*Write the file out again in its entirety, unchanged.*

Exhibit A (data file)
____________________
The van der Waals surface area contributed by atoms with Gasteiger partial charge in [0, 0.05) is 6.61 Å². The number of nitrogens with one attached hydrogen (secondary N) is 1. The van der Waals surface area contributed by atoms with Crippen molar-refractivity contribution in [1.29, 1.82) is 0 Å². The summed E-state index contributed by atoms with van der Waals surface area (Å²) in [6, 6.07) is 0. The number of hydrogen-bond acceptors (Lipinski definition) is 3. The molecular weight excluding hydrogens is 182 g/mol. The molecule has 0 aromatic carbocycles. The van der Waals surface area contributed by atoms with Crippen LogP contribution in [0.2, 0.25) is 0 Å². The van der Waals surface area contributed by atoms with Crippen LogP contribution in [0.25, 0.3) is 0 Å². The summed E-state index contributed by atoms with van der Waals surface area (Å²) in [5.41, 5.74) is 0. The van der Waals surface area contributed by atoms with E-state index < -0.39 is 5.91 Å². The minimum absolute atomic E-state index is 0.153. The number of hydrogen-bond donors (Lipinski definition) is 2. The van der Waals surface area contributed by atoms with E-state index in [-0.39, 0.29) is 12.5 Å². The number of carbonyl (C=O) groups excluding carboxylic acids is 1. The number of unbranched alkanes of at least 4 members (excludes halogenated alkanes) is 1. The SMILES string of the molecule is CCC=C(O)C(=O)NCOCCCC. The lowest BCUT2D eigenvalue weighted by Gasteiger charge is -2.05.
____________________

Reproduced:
The van der Waals surface area contributed by atoms with Gasteiger partial charge in [0, 0.05) is 6.61 Å². The number of nitrogens with one attached hydrogen (secondary N) is 1. The van der Waals surface area contributed by atoms with Crippen molar-refractivity contribution in [1.29, 1.82) is 0 Å². The summed E-state index contributed by atoms with van der Waals surface area (Å²) in [6, 6.07) is 0. The number of hydrogen-bond acceptors (Lipinski definition) is 3. The molecular weight excluding hydrogens is 182 g/mol. The molecule has 0 aromatic carbocycles. The van der Waals surface area contributed by atoms with Crippen LogP contribution in [0.2, 0.25) is 0 Å². The van der Waals surface area contributed by atoms with Crippen LogP contribution in [0.25, 0.3) is 0 Å². The summed E-state index contributed by atoms with van der Waals surface area (Å²) in [5.41, 5.74) is 0. The van der Waals surface area contributed by atoms with E-state index < -0.39 is 5.91 Å². The minimum absolute atomic E-state index is 0.153. The number of hydrogen-bond donors (Lipinski definition) is 2. The van der Waals surface area contributed by atoms with E-state index in [-0.39, 0.29) is 12.5 Å². The number of carbonyl (C=O) groups excluding carboxylic acids is 1. The number of unbranched alkanes of at least 4 members (excludes halogenated alkanes) is 1. The SMILES string of the molecule is CCC=C(O)C(=O)NCOCCCC. The lowest BCUT2D eigenvalue weighted by Gasteiger charge is -2.05.